The owners of Arsenal Yards, Boylston Properties, have pulled a request for permission to put an illuminated sign on the top of the tower at the East Watertown complex.
Bill McQuillan, principal of Boylston Properties, sent a letter to City Council President Mark Sideris and Assistant Town Manager Steve Magoon informing them of the request. The Zoning Amendment for the sign on top of the 130-foot building known as 100 Forge was scheduled to be discussed at the Sept. 27 City Council Meeting, after having been approved by the Planning Board in July.
In the letter, McQuillan wrote, in part:
“We understand that many folks believe that it is inappropriate, and while we may disagree, we have long listened to the responsible voices in Watertown, which collectively have made our several projects in town better.”
The requested zoning change was opposed by many residents for multiple reasons, including that it would shine light over the Charles River, and that it did not fit with the character of Watertown.
The letter continues:
“We regret our own mistakes in not providing more and better information earlier on in the process has contributed greatly to the issues that have bothered our Watertown friends.”
Boylston Properties also reserves the right to revisit the sign at a future time, but not this calendar year, the letter said.
Reminder that comments must be signed with a full name.
This is fabulous news!!! . . . . for now, at least.
As he has done at every other step in the development of Arsenal Yards, Bill McQuillan is now pushing this proposal ahead into the future: “reserves the right to revisit the sign at a future time”. This is not over, but for right now, this is excellent news! If I remember correctly, in planning meeting a while ago, Mr. McQuillan was pushing to add an access road to Arsenal Yards from Little Greenough Boulevard, one of our beautiful riverfront parkways. When this idea met with vehement opposition, Mr. McQuillan said that Boston Properties might consider this idea again and if I’m remembering correctly, he said ” . . when cooler heads prevail”. Great news today, but I remain concerned that Boston Properties will continue to whittle away at our City’s resolve over a period of years and will not stop pushing until they get everything they want.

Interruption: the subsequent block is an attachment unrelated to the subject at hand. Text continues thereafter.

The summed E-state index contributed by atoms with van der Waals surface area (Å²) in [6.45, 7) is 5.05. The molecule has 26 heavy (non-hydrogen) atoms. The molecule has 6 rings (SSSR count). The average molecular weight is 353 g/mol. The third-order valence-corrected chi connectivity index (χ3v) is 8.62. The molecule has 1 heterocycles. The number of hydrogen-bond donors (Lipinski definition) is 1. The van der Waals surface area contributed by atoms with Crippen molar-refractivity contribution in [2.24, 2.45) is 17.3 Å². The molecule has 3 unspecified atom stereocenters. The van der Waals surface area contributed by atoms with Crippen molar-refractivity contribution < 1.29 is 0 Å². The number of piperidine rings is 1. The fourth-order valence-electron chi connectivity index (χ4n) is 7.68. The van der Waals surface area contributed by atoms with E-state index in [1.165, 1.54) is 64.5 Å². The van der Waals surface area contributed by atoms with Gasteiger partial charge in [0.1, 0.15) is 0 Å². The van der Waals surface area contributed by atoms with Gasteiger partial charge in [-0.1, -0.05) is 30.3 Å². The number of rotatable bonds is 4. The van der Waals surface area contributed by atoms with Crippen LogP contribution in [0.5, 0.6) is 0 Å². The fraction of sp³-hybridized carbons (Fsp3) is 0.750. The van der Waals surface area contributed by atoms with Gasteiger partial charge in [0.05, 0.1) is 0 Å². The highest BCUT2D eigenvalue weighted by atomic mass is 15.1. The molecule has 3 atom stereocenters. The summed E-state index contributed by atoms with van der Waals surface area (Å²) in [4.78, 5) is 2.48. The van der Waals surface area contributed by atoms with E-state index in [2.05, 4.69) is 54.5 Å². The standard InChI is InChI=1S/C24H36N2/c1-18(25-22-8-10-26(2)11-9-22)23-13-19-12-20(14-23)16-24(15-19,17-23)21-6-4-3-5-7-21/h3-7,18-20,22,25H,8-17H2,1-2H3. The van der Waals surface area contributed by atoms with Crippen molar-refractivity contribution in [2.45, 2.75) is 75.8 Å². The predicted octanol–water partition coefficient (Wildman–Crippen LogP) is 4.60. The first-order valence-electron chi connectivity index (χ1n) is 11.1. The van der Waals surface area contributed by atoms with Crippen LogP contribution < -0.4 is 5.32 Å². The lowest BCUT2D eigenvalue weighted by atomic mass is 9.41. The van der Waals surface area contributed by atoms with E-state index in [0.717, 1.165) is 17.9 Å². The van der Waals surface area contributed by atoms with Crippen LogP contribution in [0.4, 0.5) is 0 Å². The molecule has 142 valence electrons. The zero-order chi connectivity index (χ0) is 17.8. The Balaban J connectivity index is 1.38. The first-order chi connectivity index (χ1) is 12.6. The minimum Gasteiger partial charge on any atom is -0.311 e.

Dear Mr McQuillan,
Thank you for listening to the people of Watertown.
Thank you for reconsidering and ultimately pulling your request.
This is great news!
I appreciate that Boylston recognizes their mistake in not providing full information earlier and for stepping up and saying so.
However Boylston reserves the right to revisit the issue just not this calendar year
We’ll have to stay involved as
1-there are only 15 weeks left in this calendar year
2-this won’t be the only request like this as the world goes crazy over lighting
Bravo to everyone in our community who wrote so eloquently here on Watertown News, elsewhere on public media, and in emails to our city councilors asking them to reject this amendment. Thanks to the hard work of the visionary Dan Driscoll of DCR and many other dedicated people over the years, Watertown’s Charles River landscape has become a regional natural treasure. It has ever-increasing ecological importance. It is so worth protecting, for our sake and for the sake of resident and migratory wildlife.
You go, Watertown! Next, Boylston Properties will be asking for us to change the name of our town.
This is terrific news and at the same time, this episode exemplifies a serious problem that hasn’t gone away.
Congratulations to all of us who took the time to write to our City Councilors and Watertown News and saved Greenough Boulevard. Thanks to Dave Martin for sharing the photos that prove how visible the proposed sign would have been from Greenough; to those Councilors who got the message out that they would vote against the sign amendment; and to Charlie Breitrose for running this medium for public participation. As to a word of appreciation for Boylston Properties for finally reading the room and retracting the proposal (for the moment), it must be noted that had the amendment been defeated at Council, it couldn’t be reconsidered for two years.
Regardless of how this amendment may be revised in the future, of how much the language is tightened up, how much the smell of spot zoning is laundered, or what criteria are added to guide the discretion of the Planning Board (the Planning Board that unanimously recommended approval of this amendment), there should never be a sign facing Greenough Boulevard.
The ongoing, chronic problem this episode highlights is the philosophy and method of operation of our planning department. How could our city planners have been so out of touch with public opinion and our best interests as to have recommended this sign amendment? How could they have so blatantly ignored the policies and recommendations of the City’s Comprehensive Plan and Open Space Plan? Why should we bother with a new Comprehensive Plan when the planning department so flagrantly ignores the plan we already have? Why should the city spend millions to acquire additional public green space (which deserves our support) if this is the way the department treats the unique green space we already have? How could the department have been so willing to sacrifice the precious resource of our riverfront for the benefit of one property, however large? It is now George Proakis’ department and up to him to set it on a better course.
He’ll be back
The owners of Arsenal Yards didn’t need a sign to tell them it was a bad idea. The writing was on the wall!!!
It’s really nice to have a win once in a while. Thanks to all who helped make this decision happen.